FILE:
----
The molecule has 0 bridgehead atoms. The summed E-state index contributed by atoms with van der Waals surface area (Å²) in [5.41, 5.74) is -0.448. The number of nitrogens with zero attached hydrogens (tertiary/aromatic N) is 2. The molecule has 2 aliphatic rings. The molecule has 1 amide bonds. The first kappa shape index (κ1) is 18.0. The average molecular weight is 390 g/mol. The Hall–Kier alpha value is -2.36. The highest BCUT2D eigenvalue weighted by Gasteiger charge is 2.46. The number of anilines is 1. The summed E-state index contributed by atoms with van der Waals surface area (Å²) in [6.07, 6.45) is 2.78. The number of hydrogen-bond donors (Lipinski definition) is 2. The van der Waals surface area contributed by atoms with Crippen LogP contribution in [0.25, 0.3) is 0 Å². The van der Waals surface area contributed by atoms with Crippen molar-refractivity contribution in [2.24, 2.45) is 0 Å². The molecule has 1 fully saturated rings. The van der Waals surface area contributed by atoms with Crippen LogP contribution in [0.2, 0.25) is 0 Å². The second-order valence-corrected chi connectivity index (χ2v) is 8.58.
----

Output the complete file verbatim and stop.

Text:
The molecule has 0 bridgehead atoms. The summed E-state index contributed by atoms with van der Waals surface area (Å²) in [5.41, 5.74) is -0.448. The number of nitrogens with zero attached hydrogens (tertiary/aromatic N) is 2. The molecule has 2 aliphatic rings. The molecule has 1 amide bonds. The first kappa shape index (κ1) is 18.0. The average molecular weight is 390 g/mol. The Hall–Kier alpha value is -2.36. The highest BCUT2D eigenvalue weighted by Gasteiger charge is 2.46. The number of anilines is 1. The summed E-state index contributed by atoms with van der Waals surface area (Å²) in [6.07, 6.45) is 2.78. The number of hydrogen-bond donors (Lipinski definition) is 2. The van der Waals surface area contributed by atoms with Crippen LogP contribution in [0.25, 0.3) is 0 Å². The van der Waals surface area contributed by atoms with Crippen molar-refractivity contribution in [2.24, 2.45) is 0 Å². The molecule has 1 fully saturated rings. The van der Waals surface area contributed by atoms with Crippen LogP contribution in [0.2, 0.25) is 0 Å². The second-order valence-corrected chi connectivity index (χ2v) is 8.58.